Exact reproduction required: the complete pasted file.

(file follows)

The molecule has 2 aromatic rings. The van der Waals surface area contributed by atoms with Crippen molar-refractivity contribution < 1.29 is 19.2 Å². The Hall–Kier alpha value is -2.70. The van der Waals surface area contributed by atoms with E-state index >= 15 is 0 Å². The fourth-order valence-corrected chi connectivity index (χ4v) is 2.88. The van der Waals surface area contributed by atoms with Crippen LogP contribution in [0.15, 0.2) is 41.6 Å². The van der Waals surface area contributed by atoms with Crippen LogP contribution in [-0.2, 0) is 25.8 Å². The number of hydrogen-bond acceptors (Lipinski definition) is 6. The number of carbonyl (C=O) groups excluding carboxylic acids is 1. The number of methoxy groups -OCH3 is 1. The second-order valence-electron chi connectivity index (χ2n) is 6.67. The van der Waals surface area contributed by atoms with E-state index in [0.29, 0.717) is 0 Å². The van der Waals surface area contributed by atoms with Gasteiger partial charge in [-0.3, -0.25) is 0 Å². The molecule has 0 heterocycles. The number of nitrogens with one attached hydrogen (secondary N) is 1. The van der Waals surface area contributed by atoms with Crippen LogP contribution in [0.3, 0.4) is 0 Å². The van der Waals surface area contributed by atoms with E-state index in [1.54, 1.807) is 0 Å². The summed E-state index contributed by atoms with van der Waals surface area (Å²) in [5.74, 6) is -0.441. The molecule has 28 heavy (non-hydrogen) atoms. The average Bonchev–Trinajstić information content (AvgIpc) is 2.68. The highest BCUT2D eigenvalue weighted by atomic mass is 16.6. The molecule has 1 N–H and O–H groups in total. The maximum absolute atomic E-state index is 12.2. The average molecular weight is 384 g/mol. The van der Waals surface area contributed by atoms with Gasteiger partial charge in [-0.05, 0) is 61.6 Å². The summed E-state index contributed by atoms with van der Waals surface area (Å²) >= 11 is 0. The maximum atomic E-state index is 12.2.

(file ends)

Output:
The molecule has 2 aromatic rings. The van der Waals surface area contributed by atoms with Crippen molar-refractivity contribution < 1.29 is 19.2 Å². The Hall–Kier alpha value is -2.70. The van der Waals surface area contributed by atoms with E-state index >= 15 is 0 Å². The fourth-order valence-corrected chi connectivity index (χ4v) is 2.88. The van der Waals surface area contributed by atoms with Crippen LogP contribution in [0.15, 0.2) is 41.6 Å². The van der Waals surface area contributed by atoms with Crippen LogP contribution in [-0.2, 0) is 25.8 Å². The number of hydrogen-bond acceptors (Lipinski definition) is 6. The number of carbonyl (C=O) groups excluding carboxylic acids is 1. The number of methoxy groups -OCH3 is 1. The second-order valence-electron chi connectivity index (χ2n) is 6.67. The van der Waals surface area contributed by atoms with E-state index in [0.29, 0.717) is 0 Å². The van der Waals surface area contributed by atoms with Gasteiger partial charge in [-0.3, -0.25) is 0 Å². The molecule has 0 heterocycles. The number of nitrogens with one attached hydrogen (secondary N) is 1. The van der Waals surface area contributed by atoms with Crippen LogP contribution in [0.3, 0.4) is 0 Å². The van der Waals surface area contributed by atoms with E-state index in [1.54, 1.807) is 0 Å². The summed E-state index contributed by atoms with van der Waals surface area (Å²) in [5.74, 6) is -0.441. The molecule has 28 heavy (non-hydrogen) atoms. The average Bonchev–Trinajstić information content (AvgIpc) is 2.68. The highest BCUT2D eigenvalue weighted by atomic mass is 16.6. The molecule has 1 N–H and O–H groups in total. The maximum absolute atomic E-state index is 12.2. The average molecular weight is 384 g/mol. The van der Waals surface area contributed by atoms with Gasteiger partial charge in [-0.05, 0) is 61.6 Å². The summed E-state index contributed by atoms with van der Waals surface area (Å²) >= 11 is 0. The maximum atomic E-state index is 12.2.